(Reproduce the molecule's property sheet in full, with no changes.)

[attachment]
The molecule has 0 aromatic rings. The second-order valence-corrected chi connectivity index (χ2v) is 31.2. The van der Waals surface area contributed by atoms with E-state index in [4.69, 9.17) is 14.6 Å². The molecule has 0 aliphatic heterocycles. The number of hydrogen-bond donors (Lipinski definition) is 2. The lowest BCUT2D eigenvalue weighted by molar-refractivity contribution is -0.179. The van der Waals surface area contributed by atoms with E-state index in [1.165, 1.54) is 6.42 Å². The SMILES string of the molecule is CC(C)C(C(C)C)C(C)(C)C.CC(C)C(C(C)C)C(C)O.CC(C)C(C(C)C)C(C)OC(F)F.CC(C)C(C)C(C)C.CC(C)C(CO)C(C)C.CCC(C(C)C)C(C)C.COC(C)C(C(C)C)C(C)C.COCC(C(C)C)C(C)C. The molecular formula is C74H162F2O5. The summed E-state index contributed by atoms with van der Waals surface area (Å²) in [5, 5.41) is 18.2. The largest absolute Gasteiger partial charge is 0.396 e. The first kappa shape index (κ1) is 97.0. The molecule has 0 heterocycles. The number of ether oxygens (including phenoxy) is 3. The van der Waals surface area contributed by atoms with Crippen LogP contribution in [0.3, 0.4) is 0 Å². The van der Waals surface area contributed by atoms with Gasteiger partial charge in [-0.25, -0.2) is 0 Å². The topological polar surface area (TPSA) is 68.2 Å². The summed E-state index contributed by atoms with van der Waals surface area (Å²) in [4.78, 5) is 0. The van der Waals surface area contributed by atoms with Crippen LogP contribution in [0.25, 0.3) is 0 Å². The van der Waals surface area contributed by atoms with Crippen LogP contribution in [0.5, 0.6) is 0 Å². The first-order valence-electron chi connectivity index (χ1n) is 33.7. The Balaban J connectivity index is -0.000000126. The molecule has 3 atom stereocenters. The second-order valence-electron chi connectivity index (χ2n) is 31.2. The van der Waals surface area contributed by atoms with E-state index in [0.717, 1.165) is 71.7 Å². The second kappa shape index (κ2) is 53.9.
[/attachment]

The molecule has 0 aromatic rings. The second-order valence-corrected chi connectivity index (χ2v) is 31.2. The van der Waals surface area contributed by atoms with E-state index in [4.69, 9.17) is 14.6 Å². The molecule has 0 aliphatic heterocycles. The number of hydrogen-bond donors (Lipinski definition) is 2. The lowest BCUT2D eigenvalue weighted by molar-refractivity contribution is -0.179. The van der Waals surface area contributed by atoms with E-state index in [1.165, 1.54) is 6.42 Å². The SMILES string of the molecule is CC(C)C(C(C)C)C(C)(C)C.CC(C)C(C(C)C)C(C)O.CC(C)C(C(C)C)C(C)OC(F)F.CC(C)C(C)C(C)C.CC(C)C(CO)C(C)C.CCC(C(C)C)C(C)C.COC(C)C(C(C)C)C(C)C.COCC(C(C)C)C(C)C. The molecular formula is C74H162F2O5. The summed E-state index contributed by atoms with van der Waals surface area (Å²) in [5, 5.41) is 18.2. The largest absolute Gasteiger partial charge is 0.396 e. The first kappa shape index (κ1) is 97.0. The molecule has 0 heterocycles. The number of ether oxygens (including phenoxy) is 3. The van der Waals surface area contributed by atoms with Crippen LogP contribution in [0.3, 0.4) is 0 Å². The van der Waals surface area contributed by atoms with Gasteiger partial charge in [-0.25, -0.2) is 0 Å². The topological polar surface area (TPSA) is 68.2 Å². The summed E-state index contributed by atoms with van der Waals surface area (Å²) in [4.78, 5) is 0. The van der Waals surface area contributed by atoms with Crippen LogP contribution in [0.25, 0.3) is 0 Å². The van der Waals surface area contributed by atoms with Crippen LogP contribution in [0.5, 0.6) is 0 Å². The first-order valence-electron chi connectivity index (χ1n) is 33.7. The Balaban J connectivity index is -0.000000126. The molecule has 3 atom stereocenters. The second-order valence-electron chi connectivity index (χ2n) is 31.2. The van der Waals surface area contributed by atoms with E-state index in [0.717, 1.165) is 71.7 Å². The second kappa shape index (κ2) is 53.9.